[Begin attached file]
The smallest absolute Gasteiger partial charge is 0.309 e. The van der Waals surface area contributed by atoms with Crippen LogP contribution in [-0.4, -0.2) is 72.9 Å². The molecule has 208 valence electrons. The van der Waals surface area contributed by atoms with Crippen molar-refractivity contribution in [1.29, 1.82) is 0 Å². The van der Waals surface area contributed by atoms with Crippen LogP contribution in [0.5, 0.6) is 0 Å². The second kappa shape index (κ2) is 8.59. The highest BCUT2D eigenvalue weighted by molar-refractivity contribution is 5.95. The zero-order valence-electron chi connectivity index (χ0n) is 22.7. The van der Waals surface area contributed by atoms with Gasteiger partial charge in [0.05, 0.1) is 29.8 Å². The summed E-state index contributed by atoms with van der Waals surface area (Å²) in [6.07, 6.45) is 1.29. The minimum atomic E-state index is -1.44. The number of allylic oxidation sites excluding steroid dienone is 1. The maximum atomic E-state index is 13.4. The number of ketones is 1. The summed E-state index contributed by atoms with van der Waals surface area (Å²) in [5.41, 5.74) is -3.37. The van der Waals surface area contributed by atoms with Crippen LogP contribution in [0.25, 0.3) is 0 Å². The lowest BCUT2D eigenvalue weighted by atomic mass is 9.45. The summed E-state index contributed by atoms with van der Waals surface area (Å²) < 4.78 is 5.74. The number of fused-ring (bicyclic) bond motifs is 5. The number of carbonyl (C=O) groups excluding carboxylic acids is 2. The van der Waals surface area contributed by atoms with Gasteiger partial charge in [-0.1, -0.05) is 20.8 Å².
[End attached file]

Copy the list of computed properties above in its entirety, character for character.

The smallest absolute Gasteiger partial charge is 0.309 e. The van der Waals surface area contributed by atoms with Crippen LogP contribution in [-0.4, -0.2) is 72.9 Å². The molecule has 208 valence electrons. The van der Waals surface area contributed by atoms with Crippen molar-refractivity contribution in [1.29, 1.82) is 0 Å². The van der Waals surface area contributed by atoms with Crippen LogP contribution in [0.5, 0.6) is 0 Å². The second kappa shape index (κ2) is 8.59. The highest BCUT2D eigenvalue weighted by molar-refractivity contribution is 5.95. The zero-order valence-electron chi connectivity index (χ0n) is 22.7. The van der Waals surface area contributed by atoms with Gasteiger partial charge in [0.05, 0.1) is 29.8 Å². The summed E-state index contributed by atoms with van der Waals surface area (Å²) in [6.07, 6.45) is 1.29. The minimum atomic E-state index is -1.44. The number of allylic oxidation sites excluding steroid dienone is 1. The maximum atomic E-state index is 13.4. The number of ketones is 1. The summed E-state index contributed by atoms with van der Waals surface area (Å²) in [5.41, 5.74) is -3.37. The van der Waals surface area contributed by atoms with Crippen LogP contribution in [0.25, 0.3) is 0 Å². The lowest BCUT2D eigenvalue weighted by atomic mass is 9.45. The summed E-state index contributed by atoms with van der Waals surface area (Å²) < 4.78 is 5.74. The number of fused-ring (bicyclic) bond motifs is 5. The number of carbonyl (C=O) groups excluding carboxylic acids is 2. The van der Waals surface area contributed by atoms with Gasteiger partial charge in [-0.1, -0.05) is 20.8 Å².